Solved Lowest voltage that n64 can take.

Discussion in 'Nintendo 64' started by Modstark, Jun 20, 2017.

  1. Modstark .

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    Hi. I'm new, not sure if it is the right place to ask noob questions if not please correct me.

    1. I can't find the information what is the lowest voltage that will power n64. I mean, if i connect it to li-poly batteries, at what voltage it will stop working?

    2. And since it will be powered by lower voltage that 12V, won't current be higher, and therefore it will produce more heat?
     
  2. GingerOfOz no wario Staff Member . .

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    I believe you need 7.4v to power an N64. I'm not sure about a lowest voltage, it's probably whenever your batteries drain and your PCB stops the flow of power. And by using something like 2 3.7v batteries in series, current shouldn't be an issue, and it won't really affect your heat very much. It's ok to have too much current, it's when you don't have enough that there start to be problems.
     
  3. Modstark .

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    When li-poly batteries discharge, voltage goes down to 3V per cell, is 6V enough to power n64? At what voltage the console stops working?
     
  4. Matthew Formally known as Chaos Staff Member . .

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    The N64 can be run off 5V. The N64 already steps down anything from 12v (which includes 7.4v)to both 5v and 3.3v. So no the current does not increase and it won't run hotter.

    This isn't exactly true. Loads on a circuit only pull as much current as they need. It's when the voltage is too low to provide enough current or the voltage is too high (or just a variably voltage source) that this isn't true. If you are providing the right stable voltage to the N64 and you have no shorts then you won't have any problems.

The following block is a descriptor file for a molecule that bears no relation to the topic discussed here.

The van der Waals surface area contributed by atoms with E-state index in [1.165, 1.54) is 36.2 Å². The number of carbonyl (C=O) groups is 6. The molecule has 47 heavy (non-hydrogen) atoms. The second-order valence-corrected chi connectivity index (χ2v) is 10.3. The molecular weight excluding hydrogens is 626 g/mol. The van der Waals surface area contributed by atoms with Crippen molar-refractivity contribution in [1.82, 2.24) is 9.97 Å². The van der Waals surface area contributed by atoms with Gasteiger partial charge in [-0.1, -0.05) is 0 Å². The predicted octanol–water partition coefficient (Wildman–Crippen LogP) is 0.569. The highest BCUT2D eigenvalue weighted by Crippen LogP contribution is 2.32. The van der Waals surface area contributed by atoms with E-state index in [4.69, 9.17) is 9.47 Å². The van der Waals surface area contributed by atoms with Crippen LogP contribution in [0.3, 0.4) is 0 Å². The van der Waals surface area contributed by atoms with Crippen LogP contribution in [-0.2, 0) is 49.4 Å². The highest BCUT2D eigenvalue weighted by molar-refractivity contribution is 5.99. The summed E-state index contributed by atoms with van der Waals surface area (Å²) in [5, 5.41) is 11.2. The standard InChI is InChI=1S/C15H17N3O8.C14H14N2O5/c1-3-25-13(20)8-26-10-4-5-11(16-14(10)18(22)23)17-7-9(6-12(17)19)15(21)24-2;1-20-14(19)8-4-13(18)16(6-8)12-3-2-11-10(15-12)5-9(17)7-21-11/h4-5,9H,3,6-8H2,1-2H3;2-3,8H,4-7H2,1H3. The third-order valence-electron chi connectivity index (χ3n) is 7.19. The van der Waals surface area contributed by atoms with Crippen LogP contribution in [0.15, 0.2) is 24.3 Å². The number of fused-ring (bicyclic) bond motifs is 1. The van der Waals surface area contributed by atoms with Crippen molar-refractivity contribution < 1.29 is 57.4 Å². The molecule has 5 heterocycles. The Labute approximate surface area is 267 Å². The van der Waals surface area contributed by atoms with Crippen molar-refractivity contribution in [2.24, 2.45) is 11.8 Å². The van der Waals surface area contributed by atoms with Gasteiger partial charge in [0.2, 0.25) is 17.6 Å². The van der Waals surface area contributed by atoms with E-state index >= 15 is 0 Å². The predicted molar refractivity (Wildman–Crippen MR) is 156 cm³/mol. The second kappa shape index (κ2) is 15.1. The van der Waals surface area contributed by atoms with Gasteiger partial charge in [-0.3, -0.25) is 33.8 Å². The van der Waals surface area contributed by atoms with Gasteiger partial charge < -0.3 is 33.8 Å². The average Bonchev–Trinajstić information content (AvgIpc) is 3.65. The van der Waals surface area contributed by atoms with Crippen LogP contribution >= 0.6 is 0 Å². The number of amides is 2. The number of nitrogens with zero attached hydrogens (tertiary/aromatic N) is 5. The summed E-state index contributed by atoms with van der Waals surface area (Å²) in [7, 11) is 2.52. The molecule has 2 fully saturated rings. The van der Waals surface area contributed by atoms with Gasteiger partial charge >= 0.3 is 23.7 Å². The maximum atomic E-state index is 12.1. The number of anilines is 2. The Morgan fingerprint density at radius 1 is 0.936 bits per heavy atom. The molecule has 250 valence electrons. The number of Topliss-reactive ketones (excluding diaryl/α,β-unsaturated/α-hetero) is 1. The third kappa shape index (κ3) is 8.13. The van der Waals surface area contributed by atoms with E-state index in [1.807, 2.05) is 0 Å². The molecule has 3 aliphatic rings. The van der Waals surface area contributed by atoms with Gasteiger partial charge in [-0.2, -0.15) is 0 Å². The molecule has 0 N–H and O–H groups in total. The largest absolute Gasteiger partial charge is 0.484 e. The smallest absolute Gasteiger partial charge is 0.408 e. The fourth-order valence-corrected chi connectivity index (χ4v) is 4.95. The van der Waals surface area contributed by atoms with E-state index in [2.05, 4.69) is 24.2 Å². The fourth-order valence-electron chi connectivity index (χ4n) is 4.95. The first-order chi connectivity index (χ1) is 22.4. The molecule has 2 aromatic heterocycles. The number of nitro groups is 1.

Last edited: Jun 20, 2017
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  5. Noah The Manager Staff Member . . .

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    N64 only needs 3.3V to run, technically. The on board video encoder requires 5V so your console will boot but you'll have no video. If you use UltraVGA you won't need 5V and can run everything off of 3.3.
     
  6. Modstark .

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    Thanks for answers. Last question - how hard is it to get one (UltraVGA)?
     
    Last edited: Jun 21, 2017
  7. cheese the tallest memer in town Staff Member . . .

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  8. Modstark .

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    Thanks a lot.
     
  9. Miceeno .

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    The dropout voltage on the 5V regulator on the N64 is around 1.7V. So once you power source drops below 6.7V the regulator stops making 5V and you lose power to the DAC. A typical voltage curve on Li-Po and Li-Ion batteries looks like the picture below. So I'd say you loose somewhere around 5%-10% of your battery life. If you are worried about it you could use one the very popular TI 08080 regulators to make 5V. Those have almost no dropout voltage because they are a switching regulator.

    [​IMG]


    As far as I know you still need the DAC on the N64 for the audio. I'm getting close to wiring mine up so I haven't looked into it too thoroughly but I didn't see audio outputs on the UltraVGA.
     
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  10. Noah The Manager Staff Member . . .

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    I'll have to double check the compendium but I think it runs off of 3.3. Could be wrong though.

    Anyways I've got an old amp design laying around I never did anything with that has it's own onboard DAC so you pull audio straight from the RCP that I can open source if I ever get around to cleaning it up. It runs off of only 3.3V
     
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  11. Modstark .

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    To be sure - I desolder U13 (178M05 regulator) and connect switching regulator instead, this way my n64 runs of 3.3V and 5V?
     
  12. Miceeno .

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    Yeah basically. You don't even have to desolder U13. Just connect 5V to the output leg on it. Its labeled something like VO(+5).

    The datasheet for that particular regulator shows a 2V dropout voltage. So thats more like a 30% battery life loss.
     
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  13. Modstark .

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    Thanks for all great info. ;)
     

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